Jobs did have one supporter on the board.
In 1999 he had recruited the Bronx-born retailing prince Millard "Mickey" Drexler,
who as CEO of Gap had transformed a sleepy chain into an icon of American casual culture.
He was one of the few people in the world who were as successful and savvy as Jobs on matters of design, image, and consumer yearnings.
In addition, he had insisted on end-to-end control:
Gap stores sold only Gap products, and Gap products were sold almost exclusively in Gap stores.
"I left the department store business because I couldn't stand not controlling my own product,
from how it's manufactured to how it's sold," Drexler said. "Steve is just that way, which is why I think he recruited me."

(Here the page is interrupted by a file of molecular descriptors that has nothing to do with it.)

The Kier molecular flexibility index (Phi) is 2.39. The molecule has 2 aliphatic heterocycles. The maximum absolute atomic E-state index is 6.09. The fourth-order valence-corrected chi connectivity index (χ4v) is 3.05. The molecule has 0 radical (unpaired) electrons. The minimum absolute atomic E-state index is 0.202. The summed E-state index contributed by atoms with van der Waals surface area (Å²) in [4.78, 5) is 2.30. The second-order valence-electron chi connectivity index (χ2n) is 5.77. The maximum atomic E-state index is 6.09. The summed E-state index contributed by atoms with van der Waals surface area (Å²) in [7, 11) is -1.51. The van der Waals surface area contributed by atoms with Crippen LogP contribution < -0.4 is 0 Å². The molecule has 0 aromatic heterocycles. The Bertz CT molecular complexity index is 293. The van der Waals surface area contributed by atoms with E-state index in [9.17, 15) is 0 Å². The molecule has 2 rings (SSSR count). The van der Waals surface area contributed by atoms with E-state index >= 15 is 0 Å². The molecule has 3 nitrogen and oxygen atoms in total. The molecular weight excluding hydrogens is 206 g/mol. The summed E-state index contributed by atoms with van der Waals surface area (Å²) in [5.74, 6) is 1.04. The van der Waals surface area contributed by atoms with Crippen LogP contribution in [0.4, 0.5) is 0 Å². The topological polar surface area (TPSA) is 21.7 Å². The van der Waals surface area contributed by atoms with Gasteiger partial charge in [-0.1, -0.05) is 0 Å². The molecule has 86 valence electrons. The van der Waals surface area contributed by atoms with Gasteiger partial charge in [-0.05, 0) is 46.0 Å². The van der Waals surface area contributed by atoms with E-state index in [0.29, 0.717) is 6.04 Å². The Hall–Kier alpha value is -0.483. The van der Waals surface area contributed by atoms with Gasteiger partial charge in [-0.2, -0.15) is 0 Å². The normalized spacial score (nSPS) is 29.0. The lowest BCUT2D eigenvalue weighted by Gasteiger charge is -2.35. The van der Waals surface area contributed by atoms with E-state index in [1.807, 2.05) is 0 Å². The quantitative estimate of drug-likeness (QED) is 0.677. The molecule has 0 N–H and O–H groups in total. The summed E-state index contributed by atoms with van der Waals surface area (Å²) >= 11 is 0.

Drexler gave Jobs a piece of advice: Secretly build a prototype of the store near the Apple campus,
furnish it completely, and then hang out there until you feel comfortable with it.
So Johnson and Jobs rented a vacant warehouse in Cupertino.
Every Tuesday for six months, they convened an all-morning brainstorming session there,
refining their retailing philosophy as they walked the space.
It was the store equivalent of Ive's design studio, a haven where Jobs,
with his visual approach, could come up with innovations by touching and seeing the options as they evolved.
"I loved to wander over there on my own, just checking it out," Jobs recalled.